FDA Grants Rare Pediatric Disease Designation to Anavex 2-73 for Rett Syndrome

Marta Figueiredo, PhD avatar

by Marta Figueiredo, PhD |

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The U.S. Food and Drug Administration (FDA) has granted rare pediatric disease designation to Anavex 2-73 (blarcamesine) for the treatment of Rett syndrome.

This designation provides priority review to investigational treatments that have the potential to provide clinically meaningful benefits in serious rare diseases mainly affecting individuals younger than 18.

If the FDA ultimately approves Anavex 2-73, the treatment’s developer — Anavex Life Sciences — may quality for a voucher redeemable for priority review of a subsequent application for a different product. This voucher program is an incentive to develop treatments for rare pediatric diseases that might otherwise not be profitable.

“We are pleased to have received the rare pediatric designation from the U.S. FDA for [Anavex 2-73] for young patients with Rett syndrome,” Christopher U. Missling, PhD, Anavex’s CEO, said in a press release. “This designation for [Anavex 2-73] underscores the significant unmet medical need for patients with this genetic disease.”

Anavex 2-73 is an investigational oral therapy that activates the sigma-1 receptor (S1R), a protein involved in the correct folding of other proteins. S1R activation leads to reduced toxic accumulation of misfolded (altered shape) proteins, less dysfunction in mitochondria (which provide energy to cells), as well as decreased oxidative stress and neuroinflammation, all involved in Rett syndrome.

Oxidative stress is an imbalance between the production of free radicals — potentially harmful molecules associated with several diseases — and the generation of antioxidant defenses.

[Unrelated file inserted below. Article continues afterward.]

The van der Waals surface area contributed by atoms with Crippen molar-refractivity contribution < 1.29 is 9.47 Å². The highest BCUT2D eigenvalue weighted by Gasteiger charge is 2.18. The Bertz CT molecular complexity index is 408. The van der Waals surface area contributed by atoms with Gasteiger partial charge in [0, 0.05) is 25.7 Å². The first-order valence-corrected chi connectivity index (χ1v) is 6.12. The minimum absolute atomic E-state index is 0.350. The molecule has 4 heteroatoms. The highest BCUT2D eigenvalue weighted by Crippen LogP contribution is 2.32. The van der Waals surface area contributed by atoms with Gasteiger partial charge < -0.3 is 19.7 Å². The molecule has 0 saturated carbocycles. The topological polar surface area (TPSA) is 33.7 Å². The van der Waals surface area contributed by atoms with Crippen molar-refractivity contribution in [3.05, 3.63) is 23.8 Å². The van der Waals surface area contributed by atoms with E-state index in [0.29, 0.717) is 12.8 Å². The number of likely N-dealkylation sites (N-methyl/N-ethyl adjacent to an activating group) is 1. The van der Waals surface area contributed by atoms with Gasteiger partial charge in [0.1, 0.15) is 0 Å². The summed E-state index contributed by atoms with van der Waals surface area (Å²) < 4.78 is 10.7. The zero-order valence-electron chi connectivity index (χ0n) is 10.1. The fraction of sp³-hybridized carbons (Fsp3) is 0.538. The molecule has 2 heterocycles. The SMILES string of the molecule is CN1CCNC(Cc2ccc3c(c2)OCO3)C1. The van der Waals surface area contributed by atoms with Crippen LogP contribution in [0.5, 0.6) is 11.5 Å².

Preclinical work showed that Anavex 2-73 improved motor skills, acoustic responses, and visual acuity in a mouse model of Rett syndrome, which supported the therapy’s Phase 2 clinical program in people with the disorder.

Two ongoing Phase 2 studies are evaluating the safety and effectiveness of Anavex 2-73 in Rett patients in the U.S. (RS-001; NCT03758924, still enrolling) and in Australia (AVATAR; NCT03941444). Together, these trials will include up to 51 women with Rett syndrome.

Preliminary results from the first six participants in the RS-001 study showed that treatment with Anavex 2-73 was well-tolerated and significantly eased Rett symptoms. These benefits correlated with meaningful changes in blood levels of crucial biomarkers of the disorder.

Anavex also plans to launch the EXCELLENCE study to compare the safety and effectiveness of Anavex 2-73 to a placebo in about 69 children and adolescents (ages 5–18) with Rett syndrome.

The trial is expected to open in Australia in the coming months, followed by additional clinical sites globally. More information is available here.

“Our goal is to advance a potential treatment for Rett syndrome in order to bring medicines to patients as soon as possible,” Missling said.

The FDA also previously granted orphan drug designation to Anavex-2-73 for the treatment of Rett syndrome. In Europe, the Committee for Orphan Medicinal Products, an arm of the European Medicines Agency, has recommended a similar designation from the European Commission.

These designations are intended to accelerate the development of Anavex-2-73 by providing regulatory support and financial benefits, and also to ensure marketing exclusivity for a period of time (seven years in the U.S. and 10 years in the European Union) pending approval.

Anavex is also exploring the therapy’s potential in Alzheimer’s and Parkinson’s.